These bells and whistles aren’t just pretty ornaments for a press release, but enlightening enhancements for the everyday user. Indeed, there’s something for every audience: the designer, the stockholder, the videographer, the advertiser, the reporter, and the reader on the go.
For the social media strategist, the paper’s most significant innovation is a tiny tactic that makes stories easier to tweet. Often overlooked, this trick ought to be standard practice on every major website today. Let’s take a look.
Don’t just tweet the headline. Comment on the article. Explain why you’re sharing it.
Tweeting has never been easier. Just click that turquoise bird alongside nearly every kind of content on the web today, and a ready-to-go message presents itself. All you need to do is click “tweet.” The whole thing takes less than five seconds!
Yet there’s no decree dictating that you must use this prewritten gruel. In fact, you shouldn’t use the default text, which is tantamount to a robot announcing the Oscar winners: it’s generic and devoid of any shout-outs, styling, or personal commentary. After all, what you tweet is transmitted over your name and avatar, so it behooves you to stamp it with your own style.
What’s more, if you want to stand out, you can’t just put out what everyone else is typing. You need to offer up something new—even if it’s just your two sense. Indeed, with this little bit of extra effort, you can make each tweet count.
A version of this blog post appeared in PR Daily on February 18, 2013.
You just finished a killer blog post. Reliving the process: first you had to pitch the idea to your editor. Then you reworked the angle to satisfy his feedback. Then it was research time, wherein you bumped up against facts that challenged your hypothesis. Finally, you penned the piece, sweating over decisions as light as commas, as lofty as conclusions.
Now, the post has been published. And you, like a wide-eyed kitten mesmerized by a shiny new object, sit in thrall to the whimsies of the web—watching, waiting, wishing for the big payoff.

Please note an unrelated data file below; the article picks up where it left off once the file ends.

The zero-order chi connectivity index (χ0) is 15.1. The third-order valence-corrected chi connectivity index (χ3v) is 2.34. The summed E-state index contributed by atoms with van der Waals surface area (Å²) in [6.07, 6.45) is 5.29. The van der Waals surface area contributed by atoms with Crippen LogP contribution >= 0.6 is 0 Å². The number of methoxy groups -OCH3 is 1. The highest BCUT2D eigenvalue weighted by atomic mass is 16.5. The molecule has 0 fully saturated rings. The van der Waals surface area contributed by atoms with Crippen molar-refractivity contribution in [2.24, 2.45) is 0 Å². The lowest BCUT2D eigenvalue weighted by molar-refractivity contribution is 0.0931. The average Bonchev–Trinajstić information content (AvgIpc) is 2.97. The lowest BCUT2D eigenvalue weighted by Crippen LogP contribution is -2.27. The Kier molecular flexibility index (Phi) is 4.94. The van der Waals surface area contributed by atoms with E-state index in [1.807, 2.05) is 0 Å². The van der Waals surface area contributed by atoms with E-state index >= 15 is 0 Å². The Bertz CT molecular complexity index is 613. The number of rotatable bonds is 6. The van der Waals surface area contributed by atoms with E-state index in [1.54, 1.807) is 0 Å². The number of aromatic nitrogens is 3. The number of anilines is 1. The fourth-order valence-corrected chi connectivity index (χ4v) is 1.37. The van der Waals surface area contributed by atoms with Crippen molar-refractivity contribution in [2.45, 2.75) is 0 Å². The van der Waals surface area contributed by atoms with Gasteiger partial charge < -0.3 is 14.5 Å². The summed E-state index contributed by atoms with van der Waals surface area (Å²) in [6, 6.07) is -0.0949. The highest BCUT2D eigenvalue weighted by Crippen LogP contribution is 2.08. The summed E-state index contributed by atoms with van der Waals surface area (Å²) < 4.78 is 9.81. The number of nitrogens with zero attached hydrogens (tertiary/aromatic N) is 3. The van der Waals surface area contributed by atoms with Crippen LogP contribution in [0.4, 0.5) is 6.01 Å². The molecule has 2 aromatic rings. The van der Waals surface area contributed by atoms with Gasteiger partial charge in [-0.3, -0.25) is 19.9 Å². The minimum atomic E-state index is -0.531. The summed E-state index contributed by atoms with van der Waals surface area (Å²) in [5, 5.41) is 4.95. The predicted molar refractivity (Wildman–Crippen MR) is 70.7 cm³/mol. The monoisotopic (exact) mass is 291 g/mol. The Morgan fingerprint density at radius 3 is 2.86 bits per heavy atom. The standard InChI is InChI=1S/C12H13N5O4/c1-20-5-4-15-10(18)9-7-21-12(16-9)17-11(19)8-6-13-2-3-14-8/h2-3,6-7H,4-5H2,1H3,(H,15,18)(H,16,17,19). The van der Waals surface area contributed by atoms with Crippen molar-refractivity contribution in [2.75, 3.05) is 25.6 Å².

Slowly, the clicks come trickling in. But why settle for a trickle when these numbers could be a raging torrent? As soon as your article goes live, it behooves you to SHOUT IT from the rafters. You labored so long and hard on the writing, shouldn’t you reward your efforts with a little promotion?
Indeed you should. In fact, every hack must now be his own flack.
A version of this blog post appeared on Blogcritics on June 15, 2011.
It's only natural. Each time you glance at your stats, you can't help but notice that the number of your followers has dipped. Who defriended me, you wonder? Sometimes you have an inkling. Wouldn't it be nice if there were a way to confirm that suspicion, a service that automatically notified you of your shrinking status? Let's review the top four free services that promise to do just that.
A version of this blog post appeared on GovLoop (October 11, 2010) and K Street Cafe (October 12, 2010).
In pitching Twitter to a client, there invariably comes a point in the conversation where your client is intrigued but not yet sold. “I like the idea,” she says, “but I don’t have anything to tweet.”
Sure you do! Unless your organization produces no content whatsoever, you’re no doubt already swimming in possible tweets: op-eds, videos, speeches, congressional testimony, memos, blog posts, podcasts, news clips—even, if you must, news releases.
By now, it’s a cliché that Twitter has real-world value. Yet if you really want to appreciate both the usefulness and hipness of microblogging, try participating in a social media conference where live Tweeting is not only encouraged, the Tweets also are displayed on JumboTrons flanking the on-stage speaker.
Let me explain. For the most part, I Twittered halfheartedly and sporadically (usually when captive on the metro). For months, I didn’t know how to check replies—or even understand the concept of “re-Tweeting” (RT). I used only Twitter.com, rather than experimenting with any of the dozens of programs that inject Twitter with steroids. In sum, I viewed Twitter the same way I view picture taking: I’d rather be doing the things being Tweeted or photographed, i.e., living rather than recording.